Today, Bunnell works closely with Savva to create athlete-friendly menus to feed the whole Galaxy family, from the players to admin to the stadium groundskeepers.
"I come up with a bunch of menus, shoot them to [Savva], and he places them here and there according to what their training will be like," Bunnell explained of the menu-building process. "If it's the day before a game, it's more carb-loading, some more pastas, Israeli couscous. If they're lifting weights, it's more heavy on the protein side."
Bunnell likes to keep the players' palates guessing by offering varied meals throughout the week. One day, the players may have Asian-influenced options like miso butter fish and green papaya edamame salad; on the next, it's Mediterranean grilled chicken with roasted cauliflower.
Before catering for Chivas USA, Bunnell cooked around Hawaii for nearly nine years and earned accolades from local media for his culinary talents. While helming the kitchen at The Blue Dragon, he worked closely with a nearby farm to grow the restaurant's produce.
"That kind of prepped me for this job. I wanted to do something similar, grow the food," Bunnell said. "Now [that] it's kind of a large scale, I can't be a farmer and the chef all at the same time, but I try to nail the little niches."
Bunnell sources lots of Galaxy's produce needs from his own garden. At his home in Huntington Beach he grows salad greens, beets, cauliflower, and more—not to mention all of the herbs used in the Galaxy kitchen.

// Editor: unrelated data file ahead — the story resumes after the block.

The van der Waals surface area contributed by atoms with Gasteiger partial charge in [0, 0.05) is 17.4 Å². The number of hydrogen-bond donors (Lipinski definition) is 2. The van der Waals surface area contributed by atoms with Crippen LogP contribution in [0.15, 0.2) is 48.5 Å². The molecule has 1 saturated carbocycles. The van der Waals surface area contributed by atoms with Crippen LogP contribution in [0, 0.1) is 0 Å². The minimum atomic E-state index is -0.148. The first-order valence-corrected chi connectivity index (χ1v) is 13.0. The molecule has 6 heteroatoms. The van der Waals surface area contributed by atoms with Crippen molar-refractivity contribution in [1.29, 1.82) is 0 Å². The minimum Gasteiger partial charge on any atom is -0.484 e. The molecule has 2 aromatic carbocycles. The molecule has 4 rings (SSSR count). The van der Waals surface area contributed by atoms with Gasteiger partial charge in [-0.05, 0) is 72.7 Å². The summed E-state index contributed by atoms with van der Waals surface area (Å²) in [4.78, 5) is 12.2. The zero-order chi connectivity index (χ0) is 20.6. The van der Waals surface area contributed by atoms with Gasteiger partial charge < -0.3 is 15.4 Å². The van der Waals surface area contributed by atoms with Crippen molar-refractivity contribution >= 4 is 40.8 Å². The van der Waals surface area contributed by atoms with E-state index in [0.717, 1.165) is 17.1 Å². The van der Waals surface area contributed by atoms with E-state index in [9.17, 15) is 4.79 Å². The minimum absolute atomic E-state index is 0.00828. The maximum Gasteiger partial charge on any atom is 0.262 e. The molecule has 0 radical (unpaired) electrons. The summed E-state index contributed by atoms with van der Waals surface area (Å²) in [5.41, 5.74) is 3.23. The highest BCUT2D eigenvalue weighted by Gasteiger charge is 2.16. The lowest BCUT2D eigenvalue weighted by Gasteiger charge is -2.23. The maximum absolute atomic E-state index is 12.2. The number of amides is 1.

"He's awesome. He's a bit of a hippie kind of guy," Bosnian midfielder Baggio Husidic said of Bunnell. "He grows his own plants and he's real friendly."
Husidic may appreciate the fresh produce more than his other teammates.
"For four and a half years, I've been vegetarian. And then the last two years, I've been plant-based," Husidic said.
Bunnell makes sure to have plenty of vegan food available for Husidic—who is getting enough protein, by the way.
"Every single [Galaxy player] asks 'where do you get your protein?' and that's such a dumb myth," Husidic said. "It's a taboo in sports, but it's breaking barriers slowly."
Husidic loves to cook and makes his own granola to eat at home and on the road.
"I do pumpkin puree, banana, maple syrup, coconut oil, and then I'll do raw pecans, almonds, pumpkin seeds. Then I'll throw all the superfoods like maca, mulberries, chia, hemp— whatever I can get my hands on."
While the players do stay away from certain foods (Zardes doesn't drink, no animal products for Husidic, and Kennedy only allows himself a couple Coors Lights), they're still human, and there's still room for occasional fun in their nutritionist-approved routines. Bunnell even incorporates protein powder into birthday cakes and holiday treats to keep things light.
"For Saint Patrick's Day, I make a Guinness cupcake with green frosting and I'll incorporate some of their protein powder into the food," Bunnell said. "It's coming right up. Robbie Keane, big Irishman, I'm sure he gets a kick out of it."